SHERMAN, TX-Hundreds of same-sex marriage supporters cheered outside the Supreme Court after two monumental rulings Wednesday.
"Now, we will be married. And we will be equal to every other family in California," said Sandy Steer.
The Supreme Court, in a 5-4 vote, ruled unconstitutional the Defense of Marriage Act that denied legally married same-sex couples the same benefits provided to heterosexual couples. The high court also overruled Proposition 8, that would bar gay and lesbians from marriage in California. That vote was also 5-4.
"This is a dangerous precedent, which strips power away from Congress with respect to defining national marriage policy," said Rep. Vicky Hartzler (R-MO).
Wednesday, we asked Texomans about the rulings and a local professor about the societal impacts of these decisions.
Texomans we talked to were divided on the Supreme Court's ruling on the Defense of Marriage Act. I also spoke with a Grayson College Professor, who tells us how the public's attitude towards gay rights and same-sex marriage has changed over the past 20 years.
Wednesday's 5-4 vote by the Supreme Court striking down part of DOMA, allowing same sex couples the same benefits as other couples, and the overrulling of Proposition 8, allowing same-sex marriage to continue in California, are not sitting well with Sherman resident Charlie Jarvis.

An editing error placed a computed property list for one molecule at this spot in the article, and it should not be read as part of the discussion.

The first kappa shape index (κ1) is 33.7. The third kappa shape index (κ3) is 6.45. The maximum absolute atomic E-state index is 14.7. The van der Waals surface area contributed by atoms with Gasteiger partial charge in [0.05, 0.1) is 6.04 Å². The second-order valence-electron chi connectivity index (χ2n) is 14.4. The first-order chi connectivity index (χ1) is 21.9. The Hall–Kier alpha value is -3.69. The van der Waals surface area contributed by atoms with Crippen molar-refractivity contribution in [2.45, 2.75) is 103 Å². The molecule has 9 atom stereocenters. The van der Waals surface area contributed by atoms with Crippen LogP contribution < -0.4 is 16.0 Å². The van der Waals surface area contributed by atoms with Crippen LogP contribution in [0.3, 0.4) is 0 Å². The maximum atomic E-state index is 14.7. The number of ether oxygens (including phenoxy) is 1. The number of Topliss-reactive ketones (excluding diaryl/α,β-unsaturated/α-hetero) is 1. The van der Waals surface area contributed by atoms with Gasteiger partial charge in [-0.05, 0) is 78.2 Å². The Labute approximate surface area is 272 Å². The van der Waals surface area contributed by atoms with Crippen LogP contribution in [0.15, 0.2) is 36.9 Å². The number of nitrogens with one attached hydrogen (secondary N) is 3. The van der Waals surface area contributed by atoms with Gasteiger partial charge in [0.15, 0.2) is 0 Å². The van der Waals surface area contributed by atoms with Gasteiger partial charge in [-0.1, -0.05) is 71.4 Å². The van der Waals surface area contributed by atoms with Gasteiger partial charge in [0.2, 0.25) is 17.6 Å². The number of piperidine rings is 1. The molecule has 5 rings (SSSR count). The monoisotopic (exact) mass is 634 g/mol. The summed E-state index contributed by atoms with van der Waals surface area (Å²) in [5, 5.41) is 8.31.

"I personally just feel like it should be between a man and a woman, I don't have any problem with somebody else. But as far as turning our whole country into it, I don't like that," he said.
But Steven Anderson agreed with the ruling.
"It's fair. If you love someone, you love someone. It's only fair," he said.
"It's a major ruling as far as civil rights issues in this country."
Grayson College Government Professor, Mary Linder, said neither Supreme Court decision will end the marriage equality debate. In fact, she said the rulings open the door to other issues.
"What you're seeing is maybe in the future, with future challenges, it could make it where Texas won't necessarily have to issue marriage licenses to same-sex couples but would have to recognize those marriages," she said.
Linder said since DOMA was signed 17 years ago, the public opinion towards same-sex marriage has changed. She said now, more than half of the U.S. favors recognizing those unions and a Pew Research Center poll puts that number at 51 percent.
"What you're starting to see is as people become more aware of the issues and become more comfortable in the issues, they're realizing that 'ok, I understand it a little better and I don't necessarily oppose it so much,'" she said.
Linder said regardless whether you oppose or support same sex marriage, Wednesday's rulings are just the first of many others to come.
"We still have a myriad of other issues with respect to civil rights matters. This is just one piece in the equality struggle for so many different groups, so I think it's a landmark victory," she said.
We asked what you thought about the Supreme Court's decision in an online poll. Forty-three percent agree with the high court's rulings, while 57 percent disagree.
U.S. Congressman Ralph Hall released this statement on the ruling:
"I am very disappointed by the Supreme Court's rulings that impact the traditional institution of marriage... This is a blow to traditional family values and another reason that we need a President who will stand up for those values."